Saturday, 10 December 2011

Perhaps I'll Take A Holiday And Get As Far Away As I Can But Then I'd Just Be Far Away

Two months after Grady was born, after weeks of tears and yelling and distorted thinking, I was diagnosed with postpartum anxiety with a side of postpartum depression and just a dash of postpartum obsessive-compulsive disorder. Though I did manage to skip the compulsions part of the ppocd (lucky me?)

The doctor who delivered Grady was the person who got me the help I needed. When I saw her for my followup appointment, she saw that I wasn't coping. She referred me to a psychiatrist at a reproductive mental health clinic. She also referred me to a counsellor specialising in cognitive behavioural therapy. For weeks after taking the first step of getting help, I felt so positive that I was making the right changes. I dove headfirst into therapy. I was going to earn straight A's in therapy. My psychiatrist and counsellor were going to be amazed at how hard I was going to rock therapy. I was going to get one hundred therapy gold stars.

Which is something they warn you about when you start cbt. They told me to take it slow. To work at it gradually and consistently so that I didn't have a huge high followed by a huge low. I don't listen well, though. I'm stubborn. I was going to show them.

For a while it worked. The obsessive thoughts that plagued me since Grady's birth disappeared almost completely. I no longer had a panic attack when I walked within six feet of the patio guardrail because I no longer saw, in graphic detail, my baby sailing over the side and falling fifty feet onto the concrete below. I could walk by the kitchen counter and not shudder because I no longer imagined my baby rolling off and landing on the ceramic tile underneath. My disturbing, illogical (I don't put the baby on the counter, I never would put the baby on the counter, and yet every day, a hundred times a day, I would picture my baby (who can't even roll yet) rolling off the counter) thoughts were gone.

My anxiety lessened. With the urging of my counsellor, I joined a yoga studio. Once a week, I'd leave Grady with Shawn for almost two hours and go to yoga. Coming home to a happy baby and a condo that hadn't turned into a disaster zone in my absence helped to reassure me that Grady doesn't need me all day every day. I can still have my life and it can be a little bit separate from my baby.

My anxiety didn't disappear completely, though. I got very good at tamping it down. I focused on my victories (I joined a yoga studio and continue to go to yoga weekly even though I am complete rubbish at it! My kid is giggly and smart and happy! After a rocky start, I now breastfeed like a motherfucking champ!) while completely disregarding the nagging anxiety and depression at the back of my mind. I blamed my daily meltdowns and crying jags on my grandma's passing. I refused to acknowledge that I was slipping. I couldn't accept that I wasn't winning at therapy.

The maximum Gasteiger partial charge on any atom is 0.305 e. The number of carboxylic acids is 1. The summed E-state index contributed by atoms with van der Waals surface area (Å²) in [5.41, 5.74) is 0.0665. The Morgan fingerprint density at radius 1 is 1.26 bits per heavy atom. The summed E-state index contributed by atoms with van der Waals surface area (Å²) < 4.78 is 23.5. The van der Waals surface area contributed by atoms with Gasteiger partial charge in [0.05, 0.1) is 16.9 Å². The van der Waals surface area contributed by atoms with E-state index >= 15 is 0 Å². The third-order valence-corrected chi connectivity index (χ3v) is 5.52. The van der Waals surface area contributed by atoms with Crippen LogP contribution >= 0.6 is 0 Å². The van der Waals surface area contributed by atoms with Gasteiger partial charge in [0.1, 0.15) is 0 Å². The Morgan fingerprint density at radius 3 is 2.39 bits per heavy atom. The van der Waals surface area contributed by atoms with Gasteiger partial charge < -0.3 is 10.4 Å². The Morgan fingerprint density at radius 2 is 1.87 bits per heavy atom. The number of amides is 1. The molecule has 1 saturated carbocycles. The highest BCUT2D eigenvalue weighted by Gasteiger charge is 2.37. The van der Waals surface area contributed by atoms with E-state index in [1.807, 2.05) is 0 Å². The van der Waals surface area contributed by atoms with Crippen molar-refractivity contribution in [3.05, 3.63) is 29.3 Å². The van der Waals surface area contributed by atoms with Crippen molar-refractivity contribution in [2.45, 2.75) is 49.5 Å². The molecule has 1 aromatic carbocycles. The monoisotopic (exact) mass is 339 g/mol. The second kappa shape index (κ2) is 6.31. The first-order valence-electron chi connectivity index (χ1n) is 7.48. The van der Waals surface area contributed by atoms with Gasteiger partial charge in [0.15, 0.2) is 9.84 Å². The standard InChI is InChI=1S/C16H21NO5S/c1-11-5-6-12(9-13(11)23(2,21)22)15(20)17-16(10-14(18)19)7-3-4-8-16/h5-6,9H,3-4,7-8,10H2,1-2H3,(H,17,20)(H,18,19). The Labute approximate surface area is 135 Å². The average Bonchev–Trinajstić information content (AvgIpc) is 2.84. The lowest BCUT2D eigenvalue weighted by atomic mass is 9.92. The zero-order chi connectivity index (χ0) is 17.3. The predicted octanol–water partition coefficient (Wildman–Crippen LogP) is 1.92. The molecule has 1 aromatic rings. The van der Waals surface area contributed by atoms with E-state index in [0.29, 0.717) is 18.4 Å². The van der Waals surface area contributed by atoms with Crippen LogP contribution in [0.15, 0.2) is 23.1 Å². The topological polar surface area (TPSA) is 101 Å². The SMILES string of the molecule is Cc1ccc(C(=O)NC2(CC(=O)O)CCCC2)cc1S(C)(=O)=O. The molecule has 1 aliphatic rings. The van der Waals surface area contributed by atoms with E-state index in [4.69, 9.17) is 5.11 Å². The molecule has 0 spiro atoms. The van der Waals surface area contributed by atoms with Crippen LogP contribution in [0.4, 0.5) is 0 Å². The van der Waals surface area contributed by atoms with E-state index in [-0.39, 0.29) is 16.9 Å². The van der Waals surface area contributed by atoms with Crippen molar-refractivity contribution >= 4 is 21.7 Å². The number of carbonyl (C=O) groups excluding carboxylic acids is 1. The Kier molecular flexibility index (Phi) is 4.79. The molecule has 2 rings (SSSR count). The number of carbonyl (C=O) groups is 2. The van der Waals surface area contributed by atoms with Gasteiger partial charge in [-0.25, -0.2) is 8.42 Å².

My depression consists of a lot of guilt. Guilt that I'm sad even though I have a healthy, happy, beautiful baby. Guilt that Grady has me - fucked up me - for a mom. Guilt that there are so many people who would give anything to be in my position. Guilt is a useless emotion. I know that my feeling guilty serves no one and fixes nothing. Yet here I wallow.

This week was a low point for me. Maybe the lowest since the early hormone-addled days. In hindsight, there were a few weeks of build up. I was crying a lot, forgetting things, not sleeping well even when Grady was asleep. I crashed in a spectacular blaze of crazy this week. I thought of the meanest things I could possible say to Shawn. And then I said them. I spent a lot of time lying on the bathroom floor, crying. I declared war on Christmas, friendly grocery clerks, and kind strangers because they all obviously exist to highlight my own failures and make me feel bad about myself.

Tuesday is therapy day. I'm holding on until Tuesday. I'm taking deep breaths and relishing the feeling of clarity that comes after I have a meltdown. The dam broke but I am not broken.

I need to write this for me. I need to be able to look at this in a few weeks or a few months and see that I was so low but I found my way out. More importantly, I need to remember this feeling just in case it rears its bastard head again.


  1. I wish I knew what to say, but since I'm not a mom, all I can tell you is that you're NOT alone. You're not crazy or defective or a bad mom.

    I went to my first therapy appointment last week (I'll be doing a group therapy thing mid-January). I think the same way you do as far as being the star student and worry I'll set myself up for "failure" if I don't miraculously! improve! over night.

    Sending you much love. <3

  2. I'm so glad you're writing about this.

  3. It hurts me so so much to read what you're going through at the moment, because I see so much of myself in what you're writing.